These days, our knowledge of celebrities too often originates with paparazzi images and snarky quotes by anonymous "insiders." After a while, it's easy to forget that stars are real people. That's why HuffPost Celebrity decided to launch its all-new #nofilter quick-fire question-and-answer series. Because how well do you know someone until they've shared their guiltiest pleasures?
It's been nearly two decades since Jewel released her multiplatinum debut, "Pieces of You," and on her recent "Greatest Hits" album she revisits '90s favorites like "Who Will Save Your Soul" and offers fresh takes on old hits, such as a duet of "Foolish Games" With Kelly Clarkson. Jewel, 39, has also taken on a new role as an ambassador for ReThink, a campaign to raise awareness for the importance of public housing. We caught up with the singer-songwriter to hear about her involvement with the initiative, her upcoming gig on NBC's "The Sing-Off" and her foray into children's lit.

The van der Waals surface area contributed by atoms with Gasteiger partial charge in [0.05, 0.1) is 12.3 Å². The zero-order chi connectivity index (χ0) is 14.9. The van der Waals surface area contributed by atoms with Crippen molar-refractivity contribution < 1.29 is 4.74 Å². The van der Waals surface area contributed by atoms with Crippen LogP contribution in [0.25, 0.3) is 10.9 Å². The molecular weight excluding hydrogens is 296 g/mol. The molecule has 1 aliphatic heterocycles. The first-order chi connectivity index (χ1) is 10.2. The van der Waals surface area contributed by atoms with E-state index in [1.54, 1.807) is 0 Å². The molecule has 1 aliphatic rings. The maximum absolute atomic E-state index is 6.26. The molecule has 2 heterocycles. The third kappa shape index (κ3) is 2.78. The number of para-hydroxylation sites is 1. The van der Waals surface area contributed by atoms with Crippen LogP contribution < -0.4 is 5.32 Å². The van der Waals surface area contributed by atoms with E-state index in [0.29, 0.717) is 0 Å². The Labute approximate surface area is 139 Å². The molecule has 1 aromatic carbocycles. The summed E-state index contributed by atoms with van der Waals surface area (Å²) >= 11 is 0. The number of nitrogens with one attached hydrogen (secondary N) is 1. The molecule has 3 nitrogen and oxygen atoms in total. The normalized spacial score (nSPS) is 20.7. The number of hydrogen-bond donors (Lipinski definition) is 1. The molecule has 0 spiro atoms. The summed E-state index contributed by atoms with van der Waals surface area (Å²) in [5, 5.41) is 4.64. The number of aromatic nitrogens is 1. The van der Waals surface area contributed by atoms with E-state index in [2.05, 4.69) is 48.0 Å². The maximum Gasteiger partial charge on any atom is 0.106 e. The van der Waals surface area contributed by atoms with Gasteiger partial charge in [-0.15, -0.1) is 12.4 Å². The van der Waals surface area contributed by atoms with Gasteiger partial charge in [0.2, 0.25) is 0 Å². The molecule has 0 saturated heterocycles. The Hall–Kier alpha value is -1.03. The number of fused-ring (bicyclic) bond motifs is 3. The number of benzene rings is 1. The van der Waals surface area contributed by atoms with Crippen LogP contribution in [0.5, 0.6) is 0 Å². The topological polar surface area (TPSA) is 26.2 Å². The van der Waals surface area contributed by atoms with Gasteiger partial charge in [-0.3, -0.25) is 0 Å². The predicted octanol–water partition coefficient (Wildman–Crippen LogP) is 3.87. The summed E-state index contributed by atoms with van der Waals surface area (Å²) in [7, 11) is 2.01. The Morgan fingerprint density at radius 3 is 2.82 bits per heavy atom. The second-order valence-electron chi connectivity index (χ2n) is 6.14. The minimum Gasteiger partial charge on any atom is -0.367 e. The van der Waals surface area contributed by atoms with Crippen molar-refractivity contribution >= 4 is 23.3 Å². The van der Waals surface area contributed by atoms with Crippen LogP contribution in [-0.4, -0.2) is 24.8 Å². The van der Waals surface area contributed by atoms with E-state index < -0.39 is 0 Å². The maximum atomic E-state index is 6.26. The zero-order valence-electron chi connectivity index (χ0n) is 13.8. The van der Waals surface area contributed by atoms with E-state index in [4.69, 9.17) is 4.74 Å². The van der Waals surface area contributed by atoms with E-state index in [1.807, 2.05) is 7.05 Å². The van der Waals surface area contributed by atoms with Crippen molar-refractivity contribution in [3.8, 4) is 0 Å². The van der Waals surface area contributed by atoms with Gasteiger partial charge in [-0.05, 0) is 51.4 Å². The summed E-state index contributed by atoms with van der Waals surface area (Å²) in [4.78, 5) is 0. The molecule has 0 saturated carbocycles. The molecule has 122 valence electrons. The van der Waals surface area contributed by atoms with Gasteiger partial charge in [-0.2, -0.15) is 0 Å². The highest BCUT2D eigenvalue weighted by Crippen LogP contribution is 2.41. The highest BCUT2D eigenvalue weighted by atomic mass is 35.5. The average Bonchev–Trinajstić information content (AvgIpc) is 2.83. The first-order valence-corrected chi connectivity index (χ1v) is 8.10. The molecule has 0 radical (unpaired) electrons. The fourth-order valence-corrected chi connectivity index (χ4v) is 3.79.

Why did you want to work with ReThink? I’m somebody who, as a child, had a lot of insecurity about stable housing, where I was going to be living, if I was going to have a roof over my head, all those types of things. And I know the impact it can have on you psychologically and emotionally. And now that I’m a parent, the idea of not being able to provide that for my child is such a heart-wrenching prospect. And I was really pleased to join the ReThink initiative just to help reeducate people about what public housing is and what the real stats are, because I think there are a lot of misconceptions about it.